Sarah, do not mourn me dear; think I am gone, and wait for me, for we shall meet again.

Sullivan Ballou died one week later at The Battle of Bull Run.

For all who surrendered their lives so we might enjoy the blessings of liberty, requiescat in pace. Rest in peace.


By Elaine Viets


THE CASE OF THE MISSING PAINTING is TKZ’s monthly First Page critique, submitted by an Anonymous Author. Congratulations, AA. You need courage to submit your work for evaluation, but it’s a major step toward publication. Here’s AA’s first page. My comments follow.

The Case of the Missing Painting

My cellphone startled me from a pleasant although dreamless sleep. The phone fell to the floor when I groped for it in the dark. Awake now, I grabbed the offending object. “Hello,” I said, sure someone had died.

“Jenna, it’s Toni,” my cousin’s voice rang out. “Someone stole Granddad’s painting,”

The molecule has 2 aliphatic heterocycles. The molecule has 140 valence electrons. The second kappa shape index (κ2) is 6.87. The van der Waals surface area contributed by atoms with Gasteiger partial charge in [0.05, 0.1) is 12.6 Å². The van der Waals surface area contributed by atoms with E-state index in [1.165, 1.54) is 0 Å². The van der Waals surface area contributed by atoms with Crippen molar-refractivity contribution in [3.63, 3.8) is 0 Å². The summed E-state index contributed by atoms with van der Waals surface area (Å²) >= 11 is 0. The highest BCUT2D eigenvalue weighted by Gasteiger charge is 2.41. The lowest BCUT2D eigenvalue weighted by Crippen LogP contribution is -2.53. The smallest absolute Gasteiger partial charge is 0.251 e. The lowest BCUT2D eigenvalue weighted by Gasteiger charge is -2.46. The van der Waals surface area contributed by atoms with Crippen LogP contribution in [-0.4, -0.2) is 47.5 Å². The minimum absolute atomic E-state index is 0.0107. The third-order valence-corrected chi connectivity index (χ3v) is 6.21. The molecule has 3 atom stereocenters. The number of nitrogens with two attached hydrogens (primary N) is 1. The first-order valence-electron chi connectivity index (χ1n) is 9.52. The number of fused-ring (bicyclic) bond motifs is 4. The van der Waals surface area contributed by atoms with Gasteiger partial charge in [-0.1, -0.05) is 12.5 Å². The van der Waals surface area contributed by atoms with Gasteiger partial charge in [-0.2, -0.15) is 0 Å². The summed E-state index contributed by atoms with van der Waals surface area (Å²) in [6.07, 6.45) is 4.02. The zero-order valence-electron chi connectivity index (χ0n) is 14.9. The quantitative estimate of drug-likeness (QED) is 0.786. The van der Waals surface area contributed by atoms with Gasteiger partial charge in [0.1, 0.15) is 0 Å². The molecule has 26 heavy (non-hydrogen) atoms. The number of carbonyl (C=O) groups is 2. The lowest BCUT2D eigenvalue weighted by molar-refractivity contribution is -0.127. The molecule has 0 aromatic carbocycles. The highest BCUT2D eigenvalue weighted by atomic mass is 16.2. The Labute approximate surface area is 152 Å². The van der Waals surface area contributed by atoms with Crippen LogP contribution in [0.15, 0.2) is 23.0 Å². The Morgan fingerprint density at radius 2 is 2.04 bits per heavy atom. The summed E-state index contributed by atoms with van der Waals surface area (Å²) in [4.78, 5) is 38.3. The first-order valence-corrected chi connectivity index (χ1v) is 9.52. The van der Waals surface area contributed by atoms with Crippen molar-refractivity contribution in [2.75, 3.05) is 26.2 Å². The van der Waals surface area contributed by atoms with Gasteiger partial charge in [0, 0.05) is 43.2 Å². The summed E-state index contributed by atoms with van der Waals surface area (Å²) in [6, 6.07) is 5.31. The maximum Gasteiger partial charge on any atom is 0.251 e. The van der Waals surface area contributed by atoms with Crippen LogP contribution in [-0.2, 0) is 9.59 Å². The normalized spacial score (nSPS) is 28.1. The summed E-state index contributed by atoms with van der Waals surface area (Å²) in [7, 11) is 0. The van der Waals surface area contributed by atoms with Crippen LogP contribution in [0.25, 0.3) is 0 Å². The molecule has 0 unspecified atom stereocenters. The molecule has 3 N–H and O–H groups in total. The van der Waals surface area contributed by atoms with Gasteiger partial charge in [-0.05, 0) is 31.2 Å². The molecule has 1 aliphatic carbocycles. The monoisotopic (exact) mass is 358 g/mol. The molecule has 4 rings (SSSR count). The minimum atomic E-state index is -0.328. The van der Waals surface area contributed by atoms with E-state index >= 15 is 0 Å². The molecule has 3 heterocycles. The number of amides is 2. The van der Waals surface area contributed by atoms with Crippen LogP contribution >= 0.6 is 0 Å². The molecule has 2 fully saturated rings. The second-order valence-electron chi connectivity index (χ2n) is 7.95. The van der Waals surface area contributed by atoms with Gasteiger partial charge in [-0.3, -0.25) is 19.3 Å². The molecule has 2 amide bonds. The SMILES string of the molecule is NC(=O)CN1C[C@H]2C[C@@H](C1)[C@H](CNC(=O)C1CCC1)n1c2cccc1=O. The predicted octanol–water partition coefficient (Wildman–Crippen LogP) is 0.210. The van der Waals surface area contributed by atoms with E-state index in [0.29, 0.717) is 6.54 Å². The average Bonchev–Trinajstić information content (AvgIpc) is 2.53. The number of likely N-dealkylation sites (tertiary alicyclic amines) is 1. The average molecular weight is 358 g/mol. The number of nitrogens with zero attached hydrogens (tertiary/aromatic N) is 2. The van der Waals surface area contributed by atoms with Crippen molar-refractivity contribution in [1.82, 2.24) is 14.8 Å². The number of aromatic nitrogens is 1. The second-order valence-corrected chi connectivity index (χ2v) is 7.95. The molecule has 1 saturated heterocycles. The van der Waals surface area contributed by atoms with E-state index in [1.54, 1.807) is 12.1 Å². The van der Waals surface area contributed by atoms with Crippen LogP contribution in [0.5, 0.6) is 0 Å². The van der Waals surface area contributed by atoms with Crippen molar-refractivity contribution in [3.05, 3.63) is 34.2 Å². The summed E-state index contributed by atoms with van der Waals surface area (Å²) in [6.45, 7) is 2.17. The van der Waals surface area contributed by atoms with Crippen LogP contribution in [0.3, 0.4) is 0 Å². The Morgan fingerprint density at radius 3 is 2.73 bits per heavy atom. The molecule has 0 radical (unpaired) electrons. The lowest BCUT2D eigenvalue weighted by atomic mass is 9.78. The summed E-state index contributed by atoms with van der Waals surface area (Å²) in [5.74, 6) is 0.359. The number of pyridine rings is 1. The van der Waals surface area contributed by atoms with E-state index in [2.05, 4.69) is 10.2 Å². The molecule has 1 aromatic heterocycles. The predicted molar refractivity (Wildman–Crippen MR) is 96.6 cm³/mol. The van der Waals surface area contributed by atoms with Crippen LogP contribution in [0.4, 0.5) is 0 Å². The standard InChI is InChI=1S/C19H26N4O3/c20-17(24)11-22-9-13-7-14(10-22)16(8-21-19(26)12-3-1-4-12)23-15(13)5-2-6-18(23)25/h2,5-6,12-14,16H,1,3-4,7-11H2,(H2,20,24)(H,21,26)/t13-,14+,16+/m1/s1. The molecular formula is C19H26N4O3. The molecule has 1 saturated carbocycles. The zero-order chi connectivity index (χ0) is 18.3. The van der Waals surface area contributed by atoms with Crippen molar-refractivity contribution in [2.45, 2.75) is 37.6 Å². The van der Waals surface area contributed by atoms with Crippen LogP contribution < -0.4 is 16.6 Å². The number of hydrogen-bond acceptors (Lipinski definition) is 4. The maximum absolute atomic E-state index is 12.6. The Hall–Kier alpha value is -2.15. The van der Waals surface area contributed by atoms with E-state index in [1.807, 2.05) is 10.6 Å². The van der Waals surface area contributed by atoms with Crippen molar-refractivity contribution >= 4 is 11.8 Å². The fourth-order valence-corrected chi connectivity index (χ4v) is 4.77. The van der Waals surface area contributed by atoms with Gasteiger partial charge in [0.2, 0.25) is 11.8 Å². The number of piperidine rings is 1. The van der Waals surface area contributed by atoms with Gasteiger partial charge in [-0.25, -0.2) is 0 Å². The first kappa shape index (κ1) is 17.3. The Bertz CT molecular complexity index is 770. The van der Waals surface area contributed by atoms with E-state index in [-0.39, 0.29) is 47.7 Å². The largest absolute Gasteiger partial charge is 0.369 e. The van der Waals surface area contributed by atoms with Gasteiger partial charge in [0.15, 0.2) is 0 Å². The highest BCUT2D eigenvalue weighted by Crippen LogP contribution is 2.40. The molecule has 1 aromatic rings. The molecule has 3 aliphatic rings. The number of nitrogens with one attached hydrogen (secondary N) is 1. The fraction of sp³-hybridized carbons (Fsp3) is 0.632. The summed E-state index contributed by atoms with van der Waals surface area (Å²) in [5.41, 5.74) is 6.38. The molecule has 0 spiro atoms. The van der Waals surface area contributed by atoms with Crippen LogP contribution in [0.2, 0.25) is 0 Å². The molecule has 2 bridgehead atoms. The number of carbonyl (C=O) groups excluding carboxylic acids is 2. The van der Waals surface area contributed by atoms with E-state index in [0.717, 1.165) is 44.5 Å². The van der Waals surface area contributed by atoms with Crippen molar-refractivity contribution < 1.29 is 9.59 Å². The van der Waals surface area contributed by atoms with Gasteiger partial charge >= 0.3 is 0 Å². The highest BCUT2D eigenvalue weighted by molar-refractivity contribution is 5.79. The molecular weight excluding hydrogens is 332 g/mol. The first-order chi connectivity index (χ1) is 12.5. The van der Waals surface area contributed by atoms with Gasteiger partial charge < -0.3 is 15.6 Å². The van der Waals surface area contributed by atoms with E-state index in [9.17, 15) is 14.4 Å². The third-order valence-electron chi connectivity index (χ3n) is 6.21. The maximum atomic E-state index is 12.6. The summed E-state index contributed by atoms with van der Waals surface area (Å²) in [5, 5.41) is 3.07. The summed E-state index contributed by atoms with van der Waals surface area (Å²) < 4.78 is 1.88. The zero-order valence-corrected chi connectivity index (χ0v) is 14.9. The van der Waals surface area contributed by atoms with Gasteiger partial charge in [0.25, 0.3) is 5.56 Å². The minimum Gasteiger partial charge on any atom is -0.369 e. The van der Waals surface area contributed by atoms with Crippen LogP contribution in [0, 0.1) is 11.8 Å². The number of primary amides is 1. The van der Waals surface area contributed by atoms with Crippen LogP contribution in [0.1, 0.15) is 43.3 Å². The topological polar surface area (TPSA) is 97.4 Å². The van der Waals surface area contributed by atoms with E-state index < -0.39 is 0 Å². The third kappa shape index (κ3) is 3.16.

Granddad’s painting? Could she mean the Impressionistic landscape he’d painted long before I was born? I switched on the lamp and sat up in bed to the utmost annoyance of Stalin, who loved to sleep nestled against my back. The cat growled in protest.

“Did you hear me? Granddad’s painting’s been stolen.” More hysteria.

“I heard you,” I choked out. “But…” clearing my throat. “I’m not sure if I’m awake or dreaming. Why the devil are you calling me at…” I glanced at my phone. “At two-thirteen in the morning? Besides, I thought Aunt Lucy had that painting, safely tucked in her Florida condo.”

“Mom gave it to my brother, Joey. He says it’s disappeared, and let me tell you he’s frantic. Mom’s going to kill him.”

“Why would anyone want it? It’s a copy, an artist’s impression of a master. Priceless to us but worthless to anyone else.” My mind cleared and my voice sounded almost awake. That painting symbolized everything I loved about my dad and his Italian roots.

“That’s what I thought. But, apparently there’s more to it than that. I really don’t want to go into it on the phone and anyway…Neal, quit that.”

“What’s going on?”

“Neal keeps trying to cut off the AC.  I’m calling from the car. We’re on our way to see you after we stop in Columbus to pick up Joey—”

“At this hour?”